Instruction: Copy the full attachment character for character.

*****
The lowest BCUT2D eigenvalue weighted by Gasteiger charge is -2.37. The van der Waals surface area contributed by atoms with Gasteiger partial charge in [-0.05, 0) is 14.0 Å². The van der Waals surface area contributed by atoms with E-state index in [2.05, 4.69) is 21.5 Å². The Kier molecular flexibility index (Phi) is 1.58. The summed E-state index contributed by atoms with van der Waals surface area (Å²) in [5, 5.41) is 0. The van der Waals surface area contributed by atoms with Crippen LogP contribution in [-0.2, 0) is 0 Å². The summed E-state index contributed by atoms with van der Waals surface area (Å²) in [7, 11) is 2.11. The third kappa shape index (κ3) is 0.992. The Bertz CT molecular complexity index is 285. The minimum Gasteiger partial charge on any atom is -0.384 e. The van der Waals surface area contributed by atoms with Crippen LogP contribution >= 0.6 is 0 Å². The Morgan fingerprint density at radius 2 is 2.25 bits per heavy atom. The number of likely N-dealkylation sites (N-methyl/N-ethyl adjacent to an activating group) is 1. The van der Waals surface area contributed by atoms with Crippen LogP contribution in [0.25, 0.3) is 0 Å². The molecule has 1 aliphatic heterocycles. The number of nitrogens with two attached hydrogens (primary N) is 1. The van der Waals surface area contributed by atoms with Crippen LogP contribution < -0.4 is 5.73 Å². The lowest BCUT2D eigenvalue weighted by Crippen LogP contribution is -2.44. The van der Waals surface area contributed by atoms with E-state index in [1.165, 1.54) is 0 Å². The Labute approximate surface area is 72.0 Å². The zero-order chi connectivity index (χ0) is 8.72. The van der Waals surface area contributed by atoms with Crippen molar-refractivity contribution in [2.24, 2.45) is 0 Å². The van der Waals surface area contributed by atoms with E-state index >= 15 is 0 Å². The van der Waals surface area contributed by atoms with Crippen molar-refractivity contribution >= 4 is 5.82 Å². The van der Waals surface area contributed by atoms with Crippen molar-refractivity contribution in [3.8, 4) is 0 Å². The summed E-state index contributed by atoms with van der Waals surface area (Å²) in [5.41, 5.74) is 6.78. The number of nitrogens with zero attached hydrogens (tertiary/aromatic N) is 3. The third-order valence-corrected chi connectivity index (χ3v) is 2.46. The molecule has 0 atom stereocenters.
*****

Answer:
The lowest BCUT2D eigenvalue weighted by Gasteiger charge is -2.37. The van der Waals surface area contributed by atoms with Gasteiger partial charge in [-0.05, 0) is 14.0 Å². The van der Waals surface area contributed by atoms with E-state index in [2.05, 4.69) is 21.5 Å². The Kier molecular flexibility index (Phi) is 1.58. The summed E-state index contributed by atoms with van der Waals surface area (Å²) in [5, 5.41) is 0. The van der Waals surface area contributed by atoms with Crippen LogP contribution in [-0.2, 0) is 0 Å². The summed E-state index contributed by atoms with van der Waals surface area (Å²) in [7, 11) is 2.11. The third kappa shape index (κ3) is 0.992. The Bertz CT molecular complexity index is 285. The minimum Gasteiger partial charge on any atom is -0.384 e. The van der Waals surface area contributed by atoms with Crippen LogP contribution >= 0.6 is 0 Å². The Morgan fingerprint density at radius 2 is 2.25 bits per heavy atom. The number of likely N-dealkylation sites (N-methyl/N-ethyl adjacent to an activating group) is 1. The van der Waals surface area contributed by atoms with Crippen LogP contribution in [0.25, 0.3) is 0 Å². The molecule has 1 aliphatic heterocycles. The number of nitrogens with two attached hydrogens (primary N) is 1. The van der Waals surface area contributed by atoms with Crippen LogP contribution < -0.4 is 5.73 Å². The lowest BCUT2D eigenvalue weighted by Crippen LogP contribution is -2.44. The van der Waals surface area contributed by atoms with E-state index in [1.165, 1.54) is 0 Å². The Labute approximate surface area is 72.0 Å². The zero-order chi connectivity index (χ0) is 8.72. The van der Waals surface area contributed by atoms with Crippen molar-refractivity contribution in [2.24, 2.45) is 0 Å². The van der Waals surface area contributed by atoms with E-state index >= 15 is 0 Å². The van der Waals surface area contributed by atoms with Crippen molar-refractivity contribution >= 4 is 5.82 Å². The van der Waals surface area contributed by atoms with Crippen molar-refractivity contribution in [3.8, 4) is 0 Å². The summed E-state index contributed by atoms with van der Waals surface area (Å²) in [5.41, 5.74) is 6.78. The number of nitrogens with zero attached hydrogens (tertiary/aromatic N) is 3. The third-order valence-corrected chi connectivity index (χ3v) is 2.46. The molecule has 0 atom stereocenters.